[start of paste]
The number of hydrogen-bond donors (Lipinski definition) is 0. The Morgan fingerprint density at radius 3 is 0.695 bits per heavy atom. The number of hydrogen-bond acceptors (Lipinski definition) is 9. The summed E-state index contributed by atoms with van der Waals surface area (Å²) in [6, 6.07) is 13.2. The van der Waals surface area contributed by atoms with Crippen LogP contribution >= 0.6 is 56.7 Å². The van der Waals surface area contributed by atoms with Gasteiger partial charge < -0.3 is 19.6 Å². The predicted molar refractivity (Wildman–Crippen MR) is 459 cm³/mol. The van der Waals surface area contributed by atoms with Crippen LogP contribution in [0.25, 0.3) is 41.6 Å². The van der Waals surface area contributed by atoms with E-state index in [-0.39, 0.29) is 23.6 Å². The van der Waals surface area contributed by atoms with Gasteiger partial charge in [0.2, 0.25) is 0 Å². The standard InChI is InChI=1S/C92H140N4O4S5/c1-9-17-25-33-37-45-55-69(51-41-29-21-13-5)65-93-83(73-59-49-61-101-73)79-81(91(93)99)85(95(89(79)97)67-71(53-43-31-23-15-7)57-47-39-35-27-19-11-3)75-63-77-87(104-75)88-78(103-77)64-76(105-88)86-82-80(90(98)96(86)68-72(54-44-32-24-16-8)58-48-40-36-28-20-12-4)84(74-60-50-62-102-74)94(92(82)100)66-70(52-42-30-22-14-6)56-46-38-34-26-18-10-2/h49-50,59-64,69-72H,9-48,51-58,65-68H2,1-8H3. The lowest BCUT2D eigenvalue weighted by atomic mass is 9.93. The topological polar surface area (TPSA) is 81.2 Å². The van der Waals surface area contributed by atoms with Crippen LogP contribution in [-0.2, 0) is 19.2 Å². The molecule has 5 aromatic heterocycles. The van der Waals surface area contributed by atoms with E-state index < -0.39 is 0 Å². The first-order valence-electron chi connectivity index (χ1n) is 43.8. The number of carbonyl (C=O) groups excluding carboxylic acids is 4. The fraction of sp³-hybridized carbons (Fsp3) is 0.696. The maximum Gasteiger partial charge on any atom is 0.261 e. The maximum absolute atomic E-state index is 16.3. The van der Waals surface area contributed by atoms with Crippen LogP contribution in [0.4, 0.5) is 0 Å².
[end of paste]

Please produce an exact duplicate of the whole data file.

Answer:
The number of hydrogen-bond donors (Lipinski definition) is 0. The Morgan fingerprint density at radius 3 is 0.695 bits per heavy atom. The number of hydrogen-bond acceptors (Lipinski definition) is 9. The summed E-state index contributed by atoms with van der Waals surface area (Å²) in [6, 6.07) is 13.2. The van der Waals surface area contributed by atoms with Crippen LogP contribution >= 0.6 is 56.7 Å². The van der Waals surface area contributed by atoms with Gasteiger partial charge < -0.3 is 19.6 Å². The predicted molar refractivity (Wildman–Crippen MR) is 459 cm³/mol. The van der Waals surface area contributed by atoms with Crippen LogP contribution in [0.25, 0.3) is 41.6 Å². The van der Waals surface area contributed by atoms with E-state index in [-0.39, 0.29) is 23.6 Å². The van der Waals surface area contributed by atoms with Gasteiger partial charge in [0.2, 0.25) is 0 Å². The standard InChI is InChI=1S/C92H140N4O4S5/c1-9-17-25-33-37-45-55-69(51-41-29-21-13-5)65-93-83(73-59-49-61-101-73)79-81(91(93)99)85(95(89(79)97)67-71(53-43-31-23-15-7)57-47-39-35-27-19-11-3)75-63-77-87(104-75)88-78(103-77)64-76(105-88)86-82-80(90(98)96(86)68-72(54-44-32-24-16-8)58-48-40-36-28-20-12-4)84(74-60-50-62-102-74)94(92(82)100)66-70(52-42-30-22-14-6)56-46-38-34-26-18-10-2/h49-50,59-64,69-72H,9-48,51-58,65-68H2,1-8H3. The lowest BCUT2D eigenvalue weighted by atomic mass is 9.93. The topological polar surface area (TPSA) is 81.2 Å². The van der Waals surface area contributed by atoms with Crippen LogP contribution in [-0.2, 0) is 19.2 Å². The molecule has 5 aromatic heterocycles. The van der Waals surface area contributed by atoms with E-state index < -0.39 is 0 Å². The first-order valence-electron chi connectivity index (χ1n) is 43.8. The number of carbonyl (C=O) groups excluding carboxylic acids is 4. The fraction of sp³-hybridized carbons (Fsp3) is 0.696. The maximum Gasteiger partial charge on any atom is 0.261 e. The maximum absolute atomic E-state index is 16.3. The van der Waals surface area contributed by atoms with Crippen LogP contribution in [0.4, 0.5) is 0 Å².